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After this great question on how to Override Java System.currentTimeMillis, where Jon Skeet suggests to make use of a replaceable clock, I was thinking on how it could work with the Timer class.

// Clock() is replacing Date()
Date workTime = new Clock().plusSeconds(30).toDate();
Timer timer = new Timer();
timer.schedule(new ExampleClass(), workTime);

If clock's time is in the past, Timer() will use the system clock and fire the method instantaneously even though, ideally, it would wait until Clock() would give back a current time plus 30 seconds.

What's the best approach to dealing with this?

I was hopping for an answer a bit more practical than to keep overriding it all...

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2 Answers 2

I would same the same as the approach in the first question. Subclass Timer() and have all your code use it.

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that would do it, but is it the best alternative? I'm afraid to be re-inventing the wheel by starting to re-write it all... –  Frankie Aug 6 '12 at 2:50
    
If you look at the Timer source, it pulls the time directly from System.currentTimeMillis(), so it's the same situation as trying to change Date(). If you switch over to the System source, currentTimeMillis() is a native call. –  JOTN Aug 6 '12 at 13:16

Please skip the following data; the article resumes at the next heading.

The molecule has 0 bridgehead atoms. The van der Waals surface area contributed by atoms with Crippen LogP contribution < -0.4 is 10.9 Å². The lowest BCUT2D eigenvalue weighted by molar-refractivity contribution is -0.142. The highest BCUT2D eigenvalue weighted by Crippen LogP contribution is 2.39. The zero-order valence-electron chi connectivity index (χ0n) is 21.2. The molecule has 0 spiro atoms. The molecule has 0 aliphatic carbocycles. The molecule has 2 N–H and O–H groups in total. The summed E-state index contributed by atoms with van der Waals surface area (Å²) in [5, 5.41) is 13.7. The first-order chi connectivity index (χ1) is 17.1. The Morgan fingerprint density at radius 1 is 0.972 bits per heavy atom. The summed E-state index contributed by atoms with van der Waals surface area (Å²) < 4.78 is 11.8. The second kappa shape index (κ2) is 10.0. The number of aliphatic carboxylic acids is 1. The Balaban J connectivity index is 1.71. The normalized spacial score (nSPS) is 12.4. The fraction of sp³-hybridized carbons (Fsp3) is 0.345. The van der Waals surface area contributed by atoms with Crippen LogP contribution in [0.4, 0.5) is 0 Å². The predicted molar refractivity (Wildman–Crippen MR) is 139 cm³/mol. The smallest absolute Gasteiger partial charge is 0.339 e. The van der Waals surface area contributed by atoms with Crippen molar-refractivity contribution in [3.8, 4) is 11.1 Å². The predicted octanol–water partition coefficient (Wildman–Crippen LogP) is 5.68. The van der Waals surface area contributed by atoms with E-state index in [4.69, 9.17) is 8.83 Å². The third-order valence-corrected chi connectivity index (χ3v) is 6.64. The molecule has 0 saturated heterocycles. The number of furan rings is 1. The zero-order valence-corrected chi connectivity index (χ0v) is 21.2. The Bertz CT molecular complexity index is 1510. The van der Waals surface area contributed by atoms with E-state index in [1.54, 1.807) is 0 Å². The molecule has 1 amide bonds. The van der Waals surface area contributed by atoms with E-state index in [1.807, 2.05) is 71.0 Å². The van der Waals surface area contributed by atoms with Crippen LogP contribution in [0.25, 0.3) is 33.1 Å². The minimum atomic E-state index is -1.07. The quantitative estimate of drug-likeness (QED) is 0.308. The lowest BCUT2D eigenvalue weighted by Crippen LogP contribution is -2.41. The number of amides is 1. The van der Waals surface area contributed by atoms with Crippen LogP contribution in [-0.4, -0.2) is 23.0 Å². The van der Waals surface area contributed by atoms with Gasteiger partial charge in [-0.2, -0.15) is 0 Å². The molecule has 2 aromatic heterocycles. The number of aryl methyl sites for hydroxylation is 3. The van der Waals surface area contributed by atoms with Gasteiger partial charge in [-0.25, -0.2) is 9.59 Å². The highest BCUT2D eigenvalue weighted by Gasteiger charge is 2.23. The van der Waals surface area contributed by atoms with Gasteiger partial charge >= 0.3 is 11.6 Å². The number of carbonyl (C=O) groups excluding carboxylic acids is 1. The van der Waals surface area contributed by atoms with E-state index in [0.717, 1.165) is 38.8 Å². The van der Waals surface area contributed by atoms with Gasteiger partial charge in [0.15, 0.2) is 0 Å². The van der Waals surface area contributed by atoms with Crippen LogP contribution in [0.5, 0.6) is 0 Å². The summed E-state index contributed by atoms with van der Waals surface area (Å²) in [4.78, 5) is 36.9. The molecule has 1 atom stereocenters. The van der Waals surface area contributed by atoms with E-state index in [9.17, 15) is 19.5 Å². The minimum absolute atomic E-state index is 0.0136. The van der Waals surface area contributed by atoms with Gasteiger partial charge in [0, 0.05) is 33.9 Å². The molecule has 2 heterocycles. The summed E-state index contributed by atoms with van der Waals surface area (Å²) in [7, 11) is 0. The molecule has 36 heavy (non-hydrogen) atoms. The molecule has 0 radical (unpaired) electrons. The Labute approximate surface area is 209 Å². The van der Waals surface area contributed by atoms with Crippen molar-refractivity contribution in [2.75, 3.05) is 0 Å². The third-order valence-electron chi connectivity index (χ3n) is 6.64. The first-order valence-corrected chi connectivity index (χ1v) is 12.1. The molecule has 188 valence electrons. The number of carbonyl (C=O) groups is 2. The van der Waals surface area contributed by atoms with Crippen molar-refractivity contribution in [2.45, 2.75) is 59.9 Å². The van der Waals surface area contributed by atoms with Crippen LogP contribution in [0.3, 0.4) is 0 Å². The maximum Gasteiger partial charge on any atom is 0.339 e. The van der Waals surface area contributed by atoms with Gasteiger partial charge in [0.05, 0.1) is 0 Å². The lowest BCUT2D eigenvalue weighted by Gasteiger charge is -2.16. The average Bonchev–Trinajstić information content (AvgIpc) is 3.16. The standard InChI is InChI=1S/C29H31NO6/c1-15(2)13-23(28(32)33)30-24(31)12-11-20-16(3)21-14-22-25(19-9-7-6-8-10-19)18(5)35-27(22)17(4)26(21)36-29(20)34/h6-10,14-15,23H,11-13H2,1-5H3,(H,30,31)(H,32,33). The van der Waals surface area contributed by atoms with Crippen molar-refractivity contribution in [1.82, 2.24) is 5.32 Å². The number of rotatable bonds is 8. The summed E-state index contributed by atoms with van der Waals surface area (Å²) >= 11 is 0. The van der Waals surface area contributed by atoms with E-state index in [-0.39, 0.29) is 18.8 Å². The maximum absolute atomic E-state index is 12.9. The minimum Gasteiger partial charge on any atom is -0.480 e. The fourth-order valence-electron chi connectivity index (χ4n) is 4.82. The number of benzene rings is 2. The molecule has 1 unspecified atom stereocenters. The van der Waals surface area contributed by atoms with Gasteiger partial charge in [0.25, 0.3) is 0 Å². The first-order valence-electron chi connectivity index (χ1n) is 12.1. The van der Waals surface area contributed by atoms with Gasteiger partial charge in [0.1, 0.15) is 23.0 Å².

"Favor composition over inheritance" to avoid overriding it all.

As the Clock wraps System.currentTimeMillis, wrap your Timer in a Scheduler and hand in a Clock as well.
The Scheduler makes the relevant checks on your Clock (i.e. is it past time already) and triggers its internal Timer if it finds the conditions satisfied.

Then, have your code use the Scheduler instead of a Timer.

For tests, you could replace that implementation with more specific behaviour, obviously, or use mocks.

As an additional benefit, you get an API that is custom made for your problem instead of the generic solution Java provides.

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